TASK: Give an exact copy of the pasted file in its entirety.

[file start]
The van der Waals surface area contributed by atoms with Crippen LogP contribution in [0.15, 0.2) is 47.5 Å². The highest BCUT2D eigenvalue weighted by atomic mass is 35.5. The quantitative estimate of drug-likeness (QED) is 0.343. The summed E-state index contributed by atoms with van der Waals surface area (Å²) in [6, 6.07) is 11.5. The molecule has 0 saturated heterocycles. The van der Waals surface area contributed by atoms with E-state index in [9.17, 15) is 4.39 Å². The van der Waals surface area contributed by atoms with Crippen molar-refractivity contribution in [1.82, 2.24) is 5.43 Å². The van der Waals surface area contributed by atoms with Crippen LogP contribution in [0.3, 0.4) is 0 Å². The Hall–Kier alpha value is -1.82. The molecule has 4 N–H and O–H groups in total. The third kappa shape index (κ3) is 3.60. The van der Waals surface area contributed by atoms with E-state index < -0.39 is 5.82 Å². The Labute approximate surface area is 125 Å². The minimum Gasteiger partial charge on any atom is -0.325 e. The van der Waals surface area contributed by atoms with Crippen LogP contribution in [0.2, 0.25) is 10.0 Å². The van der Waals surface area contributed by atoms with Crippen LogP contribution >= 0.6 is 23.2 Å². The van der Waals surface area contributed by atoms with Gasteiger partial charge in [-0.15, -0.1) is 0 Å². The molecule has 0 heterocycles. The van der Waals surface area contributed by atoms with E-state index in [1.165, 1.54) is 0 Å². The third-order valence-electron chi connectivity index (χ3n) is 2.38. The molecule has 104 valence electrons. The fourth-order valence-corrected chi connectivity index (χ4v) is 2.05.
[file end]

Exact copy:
The van der Waals surface area contributed by atoms with Crippen LogP contribution in [0.15, 0.2) is 47.5 Å². The highest BCUT2D eigenvalue weighted by atomic mass is 35.5. The quantitative estimate of drug-likeness (QED) is 0.343. The summed E-state index contributed by atoms with van der Waals surface area (Å²) in [6, 6.07) is 11.5. The molecule has 0 saturated heterocycles. The van der Waals surface area contributed by atoms with E-state index in [9.17, 15) is 4.39 Å². The van der Waals surface area contributed by atoms with Crippen molar-refractivity contribution in [1.82, 2.24) is 5.43 Å². The van der Waals surface area contributed by atoms with Crippen LogP contribution in [0.3, 0.4) is 0 Å². The Hall–Kier alpha value is -1.82. The molecule has 4 N–H and O–H groups in total. The third kappa shape index (κ3) is 3.60. The van der Waals surface area contributed by atoms with E-state index < -0.39 is 5.82 Å². The Labute approximate surface area is 125 Å². The minimum Gasteiger partial charge on any atom is -0.325 e. The van der Waals surface area contributed by atoms with Crippen LogP contribution in [0.2, 0.25) is 10.0 Å². The van der Waals surface area contributed by atoms with Crippen LogP contribution >= 0.6 is 23.2 Å². The van der Waals surface area contributed by atoms with Gasteiger partial charge in [-0.15, -0.1) is 0 Å². The molecule has 0 heterocycles. The van der Waals surface area contributed by atoms with E-state index in [1.165, 1.54) is 0 Å². The third-order valence-electron chi connectivity index (χ3n) is 2.38. The molecule has 104 valence electrons. The fourth-order valence-corrected chi connectivity index (χ4v) is 2.05.